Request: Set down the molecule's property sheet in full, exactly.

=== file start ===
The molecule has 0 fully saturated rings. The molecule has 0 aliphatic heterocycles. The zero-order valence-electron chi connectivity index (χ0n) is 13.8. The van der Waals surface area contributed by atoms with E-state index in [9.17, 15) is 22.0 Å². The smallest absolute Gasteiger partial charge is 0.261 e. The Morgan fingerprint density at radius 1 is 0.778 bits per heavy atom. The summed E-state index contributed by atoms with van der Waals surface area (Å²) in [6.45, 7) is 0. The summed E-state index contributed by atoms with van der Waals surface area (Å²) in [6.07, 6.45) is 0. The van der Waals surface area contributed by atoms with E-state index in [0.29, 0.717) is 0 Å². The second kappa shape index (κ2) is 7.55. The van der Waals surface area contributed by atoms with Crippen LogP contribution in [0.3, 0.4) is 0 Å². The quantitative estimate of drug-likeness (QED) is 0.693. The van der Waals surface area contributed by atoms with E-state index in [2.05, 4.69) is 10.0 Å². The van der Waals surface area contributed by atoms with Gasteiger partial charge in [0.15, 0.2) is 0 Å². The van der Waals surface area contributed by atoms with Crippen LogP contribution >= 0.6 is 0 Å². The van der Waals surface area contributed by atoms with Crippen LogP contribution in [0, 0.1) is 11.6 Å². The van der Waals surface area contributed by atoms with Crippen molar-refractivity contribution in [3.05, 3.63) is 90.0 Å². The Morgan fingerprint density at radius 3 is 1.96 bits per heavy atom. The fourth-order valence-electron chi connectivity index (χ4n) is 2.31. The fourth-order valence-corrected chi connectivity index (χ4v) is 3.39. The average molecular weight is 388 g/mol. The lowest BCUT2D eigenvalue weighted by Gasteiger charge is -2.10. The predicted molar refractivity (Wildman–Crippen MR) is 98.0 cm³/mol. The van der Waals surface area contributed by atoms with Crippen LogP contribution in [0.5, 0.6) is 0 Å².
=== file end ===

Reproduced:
The molecule has 0 fully saturated rings. The molecule has 0 aliphatic heterocycles. The zero-order valence-electron chi connectivity index (χ0n) is 13.8. The van der Waals surface area contributed by atoms with E-state index in [9.17, 15) is 22.0 Å². The smallest absolute Gasteiger partial charge is 0.261 e. The Morgan fingerprint density at radius 1 is 0.778 bits per heavy atom. The summed E-state index contributed by atoms with van der Waals surface area (Å²) in [6.45, 7) is 0. The summed E-state index contributed by atoms with van der Waals surface area (Å²) in [6.07, 6.45) is 0. The van der Waals surface area contributed by atoms with E-state index in [0.29, 0.717) is 0 Å². The second kappa shape index (κ2) is 7.55. The van der Waals surface area contributed by atoms with Crippen LogP contribution in [0.3, 0.4) is 0 Å². The quantitative estimate of drug-likeness (QED) is 0.693. The van der Waals surface area contributed by atoms with E-state index in [2.05, 4.69) is 10.0 Å². The van der Waals surface area contributed by atoms with Gasteiger partial charge in [0.15, 0.2) is 0 Å². The van der Waals surface area contributed by atoms with Crippen LogP contribution >= 0.6 is 0 Å². The van der Waals surface area contributed by atoms with Crippen LogP contribution in [0, 0.1) is 11.6 Å². The van der Waals surface area contributed by atoms with Crippen molar-refractivity contribution in [3.05, 3.63) is 90.0 Å². The Morgan fingerprint density at radius 3 is 1.96 bits per heavy atom. The fourth-order valence-electron chi connectivity index (χ4n) is 2.31. The fourth-order valence-corrected chi connectivity index (χ4v) is 3.39. The average molecular weight is 388 g/mol. The lowest BCUT2D eigenvalue weighted by Gasteiger charge is -2.10. The predicted molar refractivity (Wildman–Crippen MR) is 98.0 cm³/mol. The van der Waals surface area contributed by atoms with Crippen LogP contribution in [0.5, 0.6) is 0 Å².